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World Celibacy book co-authored by Pope Benedict sets off firestorm

20:05  15 january  2020
20:05  15 january  2020 Source:   cbsnews.com

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A new book about celibacy and the Catholic Church has set off a firestorm at the Vatican as Pope Francis contemplates rule changes for married priests in remote areas like the Amazon. The book is co-authored by retired Pope Benedict.

Pope Benedict XVI et al. that are standing in a room: 0115-ctm-popecontroversy-doane-2008367-640x360.jpg © Credit: CBSNews 0115-ctm-popecontroversy-doane-2008367-640x360.jpg

To have two men at the Vatican dressed in white is rare. Benedict XVI is just the second pope to resign in the church's 2,000 year history.  

Pope Emeritus Benedict pledged not to interfere on major church affairs to leave room for his successor, Pope Francis, to lead. So when the former pope was cited as co-author of "From the Depths of Our Hearts: Priesthood, Celibacy, and the Crisis of the Catholic Church," Benedict was seen as putting a very influential papal thumb on the scales. 

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  Pope Benedict XVI breaks silence to reaffirm priest celibacy Retired Pope Benedict XVI has broken his silence to reaffirm the value of priestly celibacy, co-authoring a bombshell book at the precise moment that Pope Francis is weighing whether to allow married men to be ordained to address the Catholic priest shortage. © Provided by Associated Press FILE - In this Sept. 28, 2014 file photo, Pope Francis, right, hugs Pope Benedict XVI prior to the start of a meeting with elderly faithful in St. Peter's Square at the Vatican.

Benedict argued for the "necessity of celibacy," writing, "Serving the lord … requires the total gift of a man." 

Francis, who also supports priestly celibacy, is contemplating a rule change recommended by bishops allowing the ordination of older, married men in remote regions of the Amazon where there's a priest shortage.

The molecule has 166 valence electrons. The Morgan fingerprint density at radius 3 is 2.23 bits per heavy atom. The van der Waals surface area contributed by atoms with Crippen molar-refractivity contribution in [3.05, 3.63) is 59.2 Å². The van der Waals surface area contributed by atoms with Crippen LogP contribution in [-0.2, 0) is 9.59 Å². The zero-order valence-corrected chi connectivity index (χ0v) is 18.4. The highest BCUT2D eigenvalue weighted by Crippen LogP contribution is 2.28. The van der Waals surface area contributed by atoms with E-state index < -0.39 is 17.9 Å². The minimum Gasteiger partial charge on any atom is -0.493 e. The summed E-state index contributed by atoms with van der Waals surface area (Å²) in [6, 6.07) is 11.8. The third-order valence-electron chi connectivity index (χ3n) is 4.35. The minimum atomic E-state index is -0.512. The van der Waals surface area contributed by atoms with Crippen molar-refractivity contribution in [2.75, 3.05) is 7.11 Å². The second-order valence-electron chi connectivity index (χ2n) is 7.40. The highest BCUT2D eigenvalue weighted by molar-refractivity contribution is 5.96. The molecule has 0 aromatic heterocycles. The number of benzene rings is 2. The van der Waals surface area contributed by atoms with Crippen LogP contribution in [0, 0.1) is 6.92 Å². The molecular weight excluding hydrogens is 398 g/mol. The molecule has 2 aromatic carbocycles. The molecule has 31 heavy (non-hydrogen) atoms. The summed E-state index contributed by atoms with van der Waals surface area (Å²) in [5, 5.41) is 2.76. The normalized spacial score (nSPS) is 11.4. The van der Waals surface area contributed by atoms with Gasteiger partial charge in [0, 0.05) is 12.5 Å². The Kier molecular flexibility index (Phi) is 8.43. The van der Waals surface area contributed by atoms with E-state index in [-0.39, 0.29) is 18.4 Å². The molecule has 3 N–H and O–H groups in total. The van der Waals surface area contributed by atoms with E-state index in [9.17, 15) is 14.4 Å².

"Of course, everybody knew that a retired pope in the church always is a difficult situation," Monsignor Karel Kasteel, who served seven popes, told CBS News correspondent Seth Doane.

On key church issues, Benedict and Francis are generally aligned, Kasteel said. 

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Asked if Benedict is breaking his vow to be quiet after retiring, Kasteel said, "He vowed to be obedient to his successor. I never heard that he would shut up forever." 

Benedict's personal secretary, Archbishop Georg Gänswein, reached out to the main author of the book, Cardinal Robert Sarah, asking him to remove Benedict as co-author, calling it a "misunderstanding" and adding, in a statement, that Benedict had not authorized a joint-authorship. 

But Sarah stands by his version of events, tweeting personal correspondence with the pope emeritus, who, on his letterhead, wrote to the cardinal, "Finally I am able to send you my thoughts on the priesthood … I leave it to you if you find some usefulness." Then the retired pope wrote, "the text can be published." 

"The Holy Father likes people to say what they have to say," Kasteel said.

Pressed on if Francis likes when other popes say what they have to say, Kasteel said, "Well, that's a question you'd have to ask the Holy Father himself." 

The publisher of the book plans to release it as co-authored.

Samsung's artsy The Frame TV gets larger and smarter for 2020 .
Samsung's latest generation of The Frame might just make a better case for using your TV as an artistic centerpiece. The company's 2020 models (not yet pictured) are now available in a larger 75-inch size as well as a relatively tiny 32-inch model, making it a better fit as either the conversation starter for an expansive living room or an out-of-the-way screen for the bedroom. You can also get variants with beige and burgundy bezels, and accessories like a gapless wall mount and an 'invisible' connection can reinforce that painting-like look.The new sets are somewhat smarter, too. Art Mode 3.

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